You may have heard the phrase; “A man sees what he wants to see and disregards the rest”. One would think that a music editor would be impeccable about details but we need your help! Please use the fine-toothed comb approach – bar by bar.
Cypress has the advantage of fixing and improving a score at any time between printings.
- hyphenation – according to a proper dictionary
- slurs and ties
- breathing marks
- accents – including word stress tenuto markings
- accidentals and reminder accidentals
- dynamic markings
- credits – dedications
- rehearsal marks
- spacing and legibility
For more info, please read our WRITING FOR CHOIRS page.
CYPRESS HOUSE STYLE
Less is More
Some scores are needlessly fastidious. Cypress opts for “less is more” clarity, allowing for choir directors and piano players to make small interpretations. Composers need to trust the directors that choose their music. Overly marked scores can come across as patronizing/condescending – as if directors were not able to grasp the obvious.
Is it really necessary to say “espressivo” – or “cantabile”? Don’t all directors strive to have their choirs sing expressively? Do they need reminding? “Cantabile” – in a smooth singing style. (duh!) Doesn’t natural phrasing and word stress take care of that? Worse yet “Cantando” – a term which has most directors running for the dictionary. In short, please avoid redundancy.
Should not be “ca” or “circa”. Unless the director is a living metronome, the tempo will be approximate in any case – so just state the ideal tempo and it will be approximate anyway.
Cypress prefers to notate syncopations so that the actual beats are more readily apparent.
Tritone intervals are generally big no-nos in any singing passage; unless applied the way Bach used them (as leading tones)
Voice leading is crucial. It should be intuitive. For example, the altos should not need to cross over the current soprano part to get to their next note. (cross-voicing).
There’s a reason why parallel fifths were once strictly forbidden. They are hard to tune!
Cypress puts in breath marks and also specific rests (for breaths), especially if demonstrated as such by the demo recording on our web page. If a breath requires a quarter beat, the notation should indicate precisely that duration – with a quarter rest. This saves all kinds of time during rehearsals!
Rehearsal letters are important for expediting rehearsal time.
Cypress slurs melismatic passages of text – according to the syllables. However, there is no need to slur long passages of “Oos” and “Ahs”.
The Font which is easiest to read – Times Roman.
Hyphenation is made according to the dictionary – not according to the way one might prefer to hear it. For example, imagine “another” sung on half notes per syllable”. One might be tempted to write “a – no – ther”, right? But the hyphenation is actually “an-oth-er”.
Divisi – e.g. SSAATTBB can look intimidating to directors of average choirs (most choirs). So, composers are asked to use them judiciously.
Expression – musical terms are given in the universally accepted musical language; for example “adagio” rather than “slowly and calmly”. (Cypress markets around the world and Japanese, for example, understand the traditional terms). Use the most common terms: Ritardando (Rit.) instead of Rallentando (Rall.)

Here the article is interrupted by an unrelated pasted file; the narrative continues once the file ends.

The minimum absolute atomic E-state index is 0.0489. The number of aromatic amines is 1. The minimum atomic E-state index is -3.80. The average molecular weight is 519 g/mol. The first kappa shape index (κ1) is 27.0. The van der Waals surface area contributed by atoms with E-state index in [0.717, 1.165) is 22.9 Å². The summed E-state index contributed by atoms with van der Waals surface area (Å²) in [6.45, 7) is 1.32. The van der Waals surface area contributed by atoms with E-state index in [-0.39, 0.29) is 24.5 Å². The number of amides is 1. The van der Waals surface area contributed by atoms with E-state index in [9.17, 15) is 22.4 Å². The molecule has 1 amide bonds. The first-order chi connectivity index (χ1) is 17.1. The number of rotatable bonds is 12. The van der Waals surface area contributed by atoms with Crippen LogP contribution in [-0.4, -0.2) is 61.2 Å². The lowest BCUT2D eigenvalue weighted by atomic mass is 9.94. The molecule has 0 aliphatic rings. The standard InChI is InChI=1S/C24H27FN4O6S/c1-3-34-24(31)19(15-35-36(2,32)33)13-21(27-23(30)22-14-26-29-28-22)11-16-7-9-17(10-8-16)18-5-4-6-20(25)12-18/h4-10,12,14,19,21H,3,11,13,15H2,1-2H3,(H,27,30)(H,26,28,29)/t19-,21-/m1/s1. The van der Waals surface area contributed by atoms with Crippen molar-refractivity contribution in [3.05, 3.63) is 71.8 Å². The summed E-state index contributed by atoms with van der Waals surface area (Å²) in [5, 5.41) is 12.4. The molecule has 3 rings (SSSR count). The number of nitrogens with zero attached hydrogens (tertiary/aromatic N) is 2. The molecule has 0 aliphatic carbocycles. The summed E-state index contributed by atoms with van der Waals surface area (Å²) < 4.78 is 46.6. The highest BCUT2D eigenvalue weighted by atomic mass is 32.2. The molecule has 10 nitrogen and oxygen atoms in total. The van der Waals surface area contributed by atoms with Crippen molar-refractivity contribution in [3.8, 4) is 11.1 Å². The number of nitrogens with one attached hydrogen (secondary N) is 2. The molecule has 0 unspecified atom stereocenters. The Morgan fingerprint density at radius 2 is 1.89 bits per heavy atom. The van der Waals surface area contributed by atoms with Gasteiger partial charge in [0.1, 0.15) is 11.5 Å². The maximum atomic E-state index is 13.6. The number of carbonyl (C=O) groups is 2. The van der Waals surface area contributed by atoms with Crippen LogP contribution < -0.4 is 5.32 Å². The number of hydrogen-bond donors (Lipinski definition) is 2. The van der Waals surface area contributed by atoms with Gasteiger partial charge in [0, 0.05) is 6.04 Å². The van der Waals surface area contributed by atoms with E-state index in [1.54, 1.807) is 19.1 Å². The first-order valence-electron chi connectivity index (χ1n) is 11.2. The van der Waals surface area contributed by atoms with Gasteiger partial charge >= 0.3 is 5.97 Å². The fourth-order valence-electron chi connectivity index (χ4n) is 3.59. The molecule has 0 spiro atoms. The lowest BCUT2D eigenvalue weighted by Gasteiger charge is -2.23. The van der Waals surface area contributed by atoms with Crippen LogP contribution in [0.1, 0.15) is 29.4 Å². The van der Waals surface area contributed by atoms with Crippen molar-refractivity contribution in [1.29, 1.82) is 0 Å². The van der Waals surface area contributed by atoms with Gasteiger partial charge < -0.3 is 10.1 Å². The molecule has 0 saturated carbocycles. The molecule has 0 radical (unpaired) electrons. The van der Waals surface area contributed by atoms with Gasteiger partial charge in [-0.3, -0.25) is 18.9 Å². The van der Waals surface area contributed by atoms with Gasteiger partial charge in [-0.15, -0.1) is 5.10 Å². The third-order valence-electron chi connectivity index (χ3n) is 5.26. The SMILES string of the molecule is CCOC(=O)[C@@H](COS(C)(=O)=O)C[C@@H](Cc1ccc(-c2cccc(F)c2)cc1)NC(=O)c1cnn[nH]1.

Expression – avoid using needlessly fastidious terms such as “like a falling feather” – especially in English. Affectations such as “like a bubbling brook” just raise questions marks and slow down the rehearsal. How about “like the wind”? – this could result in a breathy tone quality – like Monroe’s “Happy birthday, Mr. President”.
Fortes should never be louder than beautiful unless the composer intends to convey anger. One composer sent us a piece with a quadruple forte ( ffff), which means really, really, REALLY loud. Just “loud” should be adequate. So double fortes are rarely found in a Cypress score.
Cypress uses double bar lines and rehearsal marks at significant musical moments, such as verses and choruses, key changes, tempo changes, etc. (this is designed to facilitate choir rehearsals and reveal the form).
Piano parts look tidy without too many slurs, phrase marking, hairpin dynamics, etc “pedal freely” and “espressivo” is all a reasonably proficient piano player needs.
Piano reductions for a cappella scores are “bare bones” without slurs, tempo markings or dynamics.
Mixing sharps and flats in the same measure is generally not wise.
Dynamic hairpins should always have a beginning and ending dynamic marking. (rather than leave the director pondering questions such as “crescendo to what? – how loud?”)
Fermatas are vague. Hold? – for how long? Leave it up to the director.
Dotted slurs indicate “carry the phrase without a breath”. Breath mark indicationscan really help expedite a rehearsal.
6/8 or 9/8 time; we used dotted quarter rests because they communicate better than whole rests.
Note stems for divisi on one staff can go in opposite directions or in the same direction depending on formatting needs and legibility – and it’s not crucial to be consistent.
Pedaling is largely left to the pianists’ discretion -rather than cluttering up the score with pedal on and off markings. -Occasionally very specific directions are relevant at certain points in the score. However, “pedal freely” usually works for a competent piano player and they love the freedom.
“Through” instead of “Thru” when spacing allows. “Thru” is in the dictionary too and Cypress doesn’t hesitate to use it in order to avoid word crowding.
Tempo markings are indicated in bold font and capitalized only at the start of sections. This includes tempo indications such as “meno mosso” and “rit.” (technique font)
Style comments such as “legato” or “marcato” are indication in non-bold italics (expression font)